Williams’ video and performance work has recently shown at PERFORMA15, New York, the 20th Biennale of Sydney, Artspace Sydney, and Monash University Art Museum, Melbourne, and in recent years at the Art Gallery of NSW in We Used to Talk About Love – Balnaves Contemporary 2013, in Volume One: MCA Collection at the Museum of Contemporary Art, Sydney in 2012; and Contemporary Australia: WOMEN at the Gallery of Modern Art/Queensland Art Gallery, Brisbane 2012.
Your Boat My Scenic Personality of Space 2012 (stills from video)
2 channel HD video installation
Installed dimensions variable
Commissioned by GoMA for Contemporary Australia: Women 2012
All images courtesy the artist and Sarah Cottier Gallery, Sydney
Jonny Niesche explores the expanded field of painting and abstraction. His work is post minimal and materially fetishistic, using glitter, mirrors, translucent custom-dyed fabrics and welded steel armature. It evokes a juncture between painting and sculpture and aims to bring forth associations from every type of experience, recasting our understanding of the effects of light and colour on the senses.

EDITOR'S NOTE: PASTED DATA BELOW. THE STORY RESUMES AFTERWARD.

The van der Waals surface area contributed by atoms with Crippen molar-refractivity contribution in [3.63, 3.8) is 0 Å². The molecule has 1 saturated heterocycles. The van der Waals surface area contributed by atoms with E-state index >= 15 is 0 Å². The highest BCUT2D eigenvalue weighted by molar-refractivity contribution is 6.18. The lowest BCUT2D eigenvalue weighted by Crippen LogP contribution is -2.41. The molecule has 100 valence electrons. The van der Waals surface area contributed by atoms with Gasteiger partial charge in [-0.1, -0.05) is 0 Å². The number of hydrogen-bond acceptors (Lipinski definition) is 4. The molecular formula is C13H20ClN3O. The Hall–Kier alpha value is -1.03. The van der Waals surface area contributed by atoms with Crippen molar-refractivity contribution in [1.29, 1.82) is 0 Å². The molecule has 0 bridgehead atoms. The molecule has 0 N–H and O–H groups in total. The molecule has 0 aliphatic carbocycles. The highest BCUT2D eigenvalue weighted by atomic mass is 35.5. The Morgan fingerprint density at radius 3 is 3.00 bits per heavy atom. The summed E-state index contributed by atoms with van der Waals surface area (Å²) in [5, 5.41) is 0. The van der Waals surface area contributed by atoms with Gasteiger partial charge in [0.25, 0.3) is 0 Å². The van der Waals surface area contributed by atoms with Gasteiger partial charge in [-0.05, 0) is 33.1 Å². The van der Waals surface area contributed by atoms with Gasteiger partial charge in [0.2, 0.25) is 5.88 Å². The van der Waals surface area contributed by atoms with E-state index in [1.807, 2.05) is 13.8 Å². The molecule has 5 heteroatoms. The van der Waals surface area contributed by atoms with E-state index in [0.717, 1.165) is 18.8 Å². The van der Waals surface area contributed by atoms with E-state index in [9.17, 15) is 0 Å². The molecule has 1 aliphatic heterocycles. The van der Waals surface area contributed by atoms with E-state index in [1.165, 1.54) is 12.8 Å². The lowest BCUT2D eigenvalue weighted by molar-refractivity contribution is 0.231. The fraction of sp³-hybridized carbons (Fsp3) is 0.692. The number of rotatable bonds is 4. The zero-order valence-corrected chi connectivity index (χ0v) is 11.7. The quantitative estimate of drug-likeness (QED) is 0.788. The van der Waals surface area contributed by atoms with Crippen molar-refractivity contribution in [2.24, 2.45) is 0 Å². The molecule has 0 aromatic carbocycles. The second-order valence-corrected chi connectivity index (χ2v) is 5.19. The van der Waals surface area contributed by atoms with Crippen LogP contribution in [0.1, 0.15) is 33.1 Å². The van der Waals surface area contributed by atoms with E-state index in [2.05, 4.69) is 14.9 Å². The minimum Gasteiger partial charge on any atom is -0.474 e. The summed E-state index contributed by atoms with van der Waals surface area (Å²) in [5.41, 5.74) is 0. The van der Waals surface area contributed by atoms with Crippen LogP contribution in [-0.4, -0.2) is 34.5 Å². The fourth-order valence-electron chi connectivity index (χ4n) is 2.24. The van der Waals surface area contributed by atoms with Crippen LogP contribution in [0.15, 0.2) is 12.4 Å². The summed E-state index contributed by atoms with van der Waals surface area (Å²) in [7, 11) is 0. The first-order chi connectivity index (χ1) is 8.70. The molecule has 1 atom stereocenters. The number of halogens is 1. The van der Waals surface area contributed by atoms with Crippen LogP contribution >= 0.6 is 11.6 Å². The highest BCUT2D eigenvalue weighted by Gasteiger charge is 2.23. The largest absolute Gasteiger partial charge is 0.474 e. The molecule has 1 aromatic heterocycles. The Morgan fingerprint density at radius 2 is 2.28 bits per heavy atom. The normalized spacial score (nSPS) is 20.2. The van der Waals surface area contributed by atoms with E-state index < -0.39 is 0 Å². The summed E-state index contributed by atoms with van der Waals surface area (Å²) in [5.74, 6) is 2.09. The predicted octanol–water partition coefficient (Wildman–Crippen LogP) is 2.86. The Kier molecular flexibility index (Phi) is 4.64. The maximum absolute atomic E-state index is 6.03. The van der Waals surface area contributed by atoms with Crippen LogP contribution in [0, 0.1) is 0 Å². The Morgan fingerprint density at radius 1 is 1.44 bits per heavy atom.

Jonny completed an MFA at Sydney College of the Arts (2013) under Mikala Dwyer and studied under Heimo Zobernig at Academy Fine Arts in Vienna (2013). After winning the Fauvette Loureiro Travelling Scholarship (2015) he recommenced a period of work and study in Vienna under Zobernig in 2015 where he held his first solo international exhibition New Jörg, New Jörg at New Jörg Kunstverein, Vienna. In 2015 and 2016 he was curated into three national institutional group shows: Shut up and Paint (NGV); Painting. More Painting (ACCA) and The Kaleidoscopic Turn (NGV).
Recent group exhibitions include 2016: Another Green World, Sarah Cottier Gallery; Spring 1883, Melbourne and Sydney; It’s all underneath the floor, its all between the walls, Hestinger Atelier, Vienna; 2015: Gesso Artspace, Parallel Vienna; Sharing space, Postgasse, Vienna; NADA NYC, U.S.A. Solo exhibitions include: Picture this, STATION, Melbourne, 2016; Cosmos Cosmetics, Minerva, Sydney 2016; Sundial, STATION, Melbourne, 2016 and Vegas can be, Minerva, Sydney 2014. His work is held in the collections of the National Gallery of Victoria, MONA, Artbank, and private collections in USA, Europe, Asia and Australia.